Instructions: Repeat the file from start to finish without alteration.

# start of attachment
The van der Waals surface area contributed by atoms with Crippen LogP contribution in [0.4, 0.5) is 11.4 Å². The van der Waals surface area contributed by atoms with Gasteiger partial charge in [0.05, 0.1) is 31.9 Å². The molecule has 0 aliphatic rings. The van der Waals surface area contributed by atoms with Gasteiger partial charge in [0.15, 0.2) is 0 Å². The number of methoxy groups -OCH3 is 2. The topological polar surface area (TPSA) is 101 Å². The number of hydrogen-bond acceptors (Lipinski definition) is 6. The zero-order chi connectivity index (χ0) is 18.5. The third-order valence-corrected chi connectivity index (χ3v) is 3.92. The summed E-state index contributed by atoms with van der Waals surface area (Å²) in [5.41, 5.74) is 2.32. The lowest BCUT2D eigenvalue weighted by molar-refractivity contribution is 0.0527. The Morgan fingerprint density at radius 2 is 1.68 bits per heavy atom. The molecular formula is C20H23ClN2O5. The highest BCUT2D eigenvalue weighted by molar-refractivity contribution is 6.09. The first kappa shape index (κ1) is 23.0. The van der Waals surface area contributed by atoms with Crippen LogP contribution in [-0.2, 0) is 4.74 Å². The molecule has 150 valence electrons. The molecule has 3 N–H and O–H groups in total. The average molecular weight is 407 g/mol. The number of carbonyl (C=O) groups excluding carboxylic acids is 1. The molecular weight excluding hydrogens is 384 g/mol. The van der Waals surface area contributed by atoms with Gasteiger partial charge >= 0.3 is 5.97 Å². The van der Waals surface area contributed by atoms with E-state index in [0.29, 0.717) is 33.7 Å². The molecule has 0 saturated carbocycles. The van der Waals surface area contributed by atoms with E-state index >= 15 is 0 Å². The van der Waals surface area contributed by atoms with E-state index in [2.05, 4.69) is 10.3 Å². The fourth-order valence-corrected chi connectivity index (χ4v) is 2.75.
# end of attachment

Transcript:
The van der Waals surface area contributed by atoms with Crippen LogP contribution in [0.4, 0.5) is 11.4 Å². The van der Waals surface area contributed by atoms with Gasteiger partial charge in [0.05, 0.1) is 31.9 Å². The molecule has 0 aliphatic rings. The van der Waals surface area contributed by atoms with Gasteiger partial charge in [0.15, 0.2) is 0 Å². The number of methoxy groups -OCH3 is 2. The topological polar surface area (TPSA) is 101 Å². The number of hydrogen-bond acceptors (Lipinski definition) is 6. The zero-order chi connectivity index (χ0) is 18.5. The third-order valence-corrected chi connectivity index (χ3v) is 3.92. The summed E-state index contributed by atoms with van der Waals surface area (Å²) in [5.41, 5.74) is 2.32. The lowest BCUT2D eigenvalue weighted by molar-refractivity contribution is 0.0527. The Morgan fingerprint density at radius 2 is 1.68 bits per heavy atom. The molecular formula is C20H23ClN2O5. The highest BCUT2D eigenvalue weighted by molar-refractivity contribution is 6.09. The first kappa shape index (κ1) is 23.0. The van der Waals surface area contributed by atoms with Crippen LogP contribution in [-0.2, 0) is 4.74 Å². The molecule has 150 valence electrons. The molecule has 3 N–H and O–H groups in total. The average molecular weight is 407 g/mol. The number of carbonyl (C=O) groups excluding carboxylic acids is 1. The molecular weight excluding hydrogens is 384 g/mol. The van der Waals surface area contributed by atoms with Gasteiger partial charge >= 0.3 is 5.97 Å². The van der Waals surface area contributed by atoms with E-state index in [0.29, 0.717) is 33.7 Å². The molecule has 0 saturated carbocycles. The van der Waals surface area contributed by atoms with E-state index >= 15 is 0 Å². The van der Waals surface area contributed by atoms with E-state index in [2.05, 4.69) is 10.3 Å². The fourth-order valence-corrected chi connectivity index (χ4v) is 2.75.